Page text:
Premiere THE LONG GOODBYE with your Friends! — Limited Time Offer

Over the course of Kara’s cancer, she wrote three books (with the help of friend Jill Lynn Buteyn). I remember the blog she wrote about signing contracts for the two last books just weeks before she died. Her determination to leave this legacy was buoyed by a husband, family, and friends who helped her keep living the life she loved until the end. These books are so beautiful. I spent a couple of decades doing cancer nursing and those experiences forged an understanding of the rare and beautiful gifts found in suffering. Walking through it with God. Kara has captured so much of that and shares it with us in these sweet, sometimes hard stories.

The Hardest Peace: Expecting Grace in the Midst of Life’s Hard – Kara Tippetts

Just Show Up: the Dance of Walking Through Suffering Together – Kara Tippetts & Jill Lynn Buteyn

And It Was Beautiful: Celebrating Life in the Midst of the Long Good-bye – Kara Tippetts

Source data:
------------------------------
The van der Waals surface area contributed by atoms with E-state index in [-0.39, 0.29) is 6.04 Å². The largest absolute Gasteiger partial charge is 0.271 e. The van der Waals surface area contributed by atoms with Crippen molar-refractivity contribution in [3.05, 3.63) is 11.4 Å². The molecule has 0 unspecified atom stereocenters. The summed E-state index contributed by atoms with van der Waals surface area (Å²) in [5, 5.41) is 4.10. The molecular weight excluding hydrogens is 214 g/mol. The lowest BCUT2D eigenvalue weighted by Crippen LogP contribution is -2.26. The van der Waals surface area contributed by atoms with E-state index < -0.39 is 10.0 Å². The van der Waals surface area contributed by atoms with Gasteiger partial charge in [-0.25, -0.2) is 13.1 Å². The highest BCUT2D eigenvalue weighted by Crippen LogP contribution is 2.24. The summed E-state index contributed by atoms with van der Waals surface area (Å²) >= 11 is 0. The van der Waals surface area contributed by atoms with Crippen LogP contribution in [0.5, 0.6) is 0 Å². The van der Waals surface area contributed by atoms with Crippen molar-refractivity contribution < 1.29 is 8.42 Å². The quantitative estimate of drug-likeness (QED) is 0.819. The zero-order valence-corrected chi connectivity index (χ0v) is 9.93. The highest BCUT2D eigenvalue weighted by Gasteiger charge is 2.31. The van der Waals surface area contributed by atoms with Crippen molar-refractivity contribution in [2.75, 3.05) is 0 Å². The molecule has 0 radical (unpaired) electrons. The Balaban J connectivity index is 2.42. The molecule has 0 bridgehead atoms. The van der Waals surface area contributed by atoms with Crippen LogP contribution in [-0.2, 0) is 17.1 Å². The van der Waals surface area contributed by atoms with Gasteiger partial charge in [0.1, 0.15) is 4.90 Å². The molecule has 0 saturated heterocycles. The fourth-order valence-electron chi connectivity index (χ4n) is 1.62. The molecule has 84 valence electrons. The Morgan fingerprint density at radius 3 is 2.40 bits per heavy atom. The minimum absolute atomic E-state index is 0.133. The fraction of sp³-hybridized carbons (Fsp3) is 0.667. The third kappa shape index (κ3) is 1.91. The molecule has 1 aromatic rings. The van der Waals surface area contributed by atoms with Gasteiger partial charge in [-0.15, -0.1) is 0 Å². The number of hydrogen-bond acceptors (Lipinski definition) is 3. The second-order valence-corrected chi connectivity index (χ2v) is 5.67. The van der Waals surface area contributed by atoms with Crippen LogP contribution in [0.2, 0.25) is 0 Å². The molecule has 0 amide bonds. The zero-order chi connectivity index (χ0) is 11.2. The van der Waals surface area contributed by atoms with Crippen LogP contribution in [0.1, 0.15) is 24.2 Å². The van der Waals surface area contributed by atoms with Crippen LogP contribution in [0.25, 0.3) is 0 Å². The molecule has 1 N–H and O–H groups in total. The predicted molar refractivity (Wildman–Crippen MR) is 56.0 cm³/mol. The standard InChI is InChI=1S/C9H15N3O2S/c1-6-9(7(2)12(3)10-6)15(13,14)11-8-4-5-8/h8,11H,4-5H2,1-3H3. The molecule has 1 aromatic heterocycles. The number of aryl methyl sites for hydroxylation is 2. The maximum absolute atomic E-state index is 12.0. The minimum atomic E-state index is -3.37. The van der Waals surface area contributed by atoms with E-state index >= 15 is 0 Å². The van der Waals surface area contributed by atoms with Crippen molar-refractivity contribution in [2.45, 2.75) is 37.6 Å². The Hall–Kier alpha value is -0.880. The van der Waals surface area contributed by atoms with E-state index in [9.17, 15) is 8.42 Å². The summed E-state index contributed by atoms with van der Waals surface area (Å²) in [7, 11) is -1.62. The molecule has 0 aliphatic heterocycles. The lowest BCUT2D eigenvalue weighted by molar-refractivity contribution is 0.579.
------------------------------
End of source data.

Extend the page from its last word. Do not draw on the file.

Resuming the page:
By the way, there is way more joy than sorrow in her story. Her love for her family and friends. Her joy in the beauty that surrounded her. Her confidence in the God who loved her. It’s all there.

In her last book, And It Was Beautiful: Celebrating Life in the Midst of the Long Good-bye, she writes a brief letter to the cancer:

“…So here we are. The truth is that now you are in my bones, my bone marrow, my blood-making place. I did not want you there. I asked you not to go there. But you did it anyway. But here’s something. You will never separate me from the Holy Spirit. He’s watching you, every single cell of you. He’s the One giving me all this peace that confounds you. You won’t take my joy, cancer. You won’t keep me from living as close as I can to my people. And I know you think you are killing me with all your fast-growing cell business, but you are not the boss. The day I breathe my last is exactly numbered. You don’t have a say in that, sorry. And when that day comes, and it will come, my people will be kept safe in God’s beautiful arms…I do hate you, and I’m still here.”Kara

Photo Credit: Deb Mills Writer from Mundane Faithfulness